Jewish charities should fear new equality law
The new Equality Act, which comes into force next month, could expose Jewish charities to a higher risk of discrimination claims, the Jewish Leadership Council has warned.
A paper circulated by the JLC says that the new act could have "unexpected consequences" on community life.
Last year courts applied race relations law in order to prevent Jewish schools from choosing pupils on the basis of their parentage. The use of an established law to challenge Jewish school admissions had been unforeseen by communal authorities.
Jeremy Newmark, JLC chief executive, said this week: "We are concerned that some of the provisions in the Equality Act could lead to surprising and damaging legal challenges against Jewish institutions in the future."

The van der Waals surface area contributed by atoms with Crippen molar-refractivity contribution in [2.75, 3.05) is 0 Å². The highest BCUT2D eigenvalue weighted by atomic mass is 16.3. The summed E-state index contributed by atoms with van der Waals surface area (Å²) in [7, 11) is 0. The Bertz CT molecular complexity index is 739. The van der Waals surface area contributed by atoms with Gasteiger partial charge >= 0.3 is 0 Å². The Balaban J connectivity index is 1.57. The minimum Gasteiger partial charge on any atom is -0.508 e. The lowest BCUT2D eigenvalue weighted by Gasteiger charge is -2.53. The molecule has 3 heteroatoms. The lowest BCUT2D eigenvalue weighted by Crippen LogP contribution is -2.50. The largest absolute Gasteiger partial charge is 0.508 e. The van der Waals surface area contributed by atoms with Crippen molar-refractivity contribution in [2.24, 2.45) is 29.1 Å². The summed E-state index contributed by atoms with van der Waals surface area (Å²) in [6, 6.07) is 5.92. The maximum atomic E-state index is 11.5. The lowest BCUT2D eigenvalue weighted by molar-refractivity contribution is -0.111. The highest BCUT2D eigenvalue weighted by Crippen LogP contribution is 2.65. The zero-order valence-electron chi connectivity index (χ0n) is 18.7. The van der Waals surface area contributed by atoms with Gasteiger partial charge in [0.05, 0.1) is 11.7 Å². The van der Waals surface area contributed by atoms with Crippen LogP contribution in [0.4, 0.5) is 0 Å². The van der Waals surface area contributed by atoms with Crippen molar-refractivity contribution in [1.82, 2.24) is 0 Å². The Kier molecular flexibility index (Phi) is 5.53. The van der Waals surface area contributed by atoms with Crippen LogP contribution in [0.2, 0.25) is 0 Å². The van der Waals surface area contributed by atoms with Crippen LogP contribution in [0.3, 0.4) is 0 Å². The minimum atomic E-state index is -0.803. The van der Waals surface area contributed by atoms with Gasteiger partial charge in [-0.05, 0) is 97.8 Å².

All charities that serve the Jewish community, he said, "will have to spend time and money reviewing their operations again. These new rules impose yet more restrictions and regulations on struggling Jewish charities".
Under the act, charities will still be able to restrict their services to members of a particular religion or ethnic group. But the JLC believes that the wording of the act could make it harder for charities to justify their policy in some circumstances.
Jon Benjamin, chief executive of the Board of Deputies, said that the Board had been consulting with the Equalities and Human Rights Commission in order to minimise any legal threat to Jewish institutions.
He added: "We will keep working with other faith groups and community partners to ensure that there are no unintended consequences."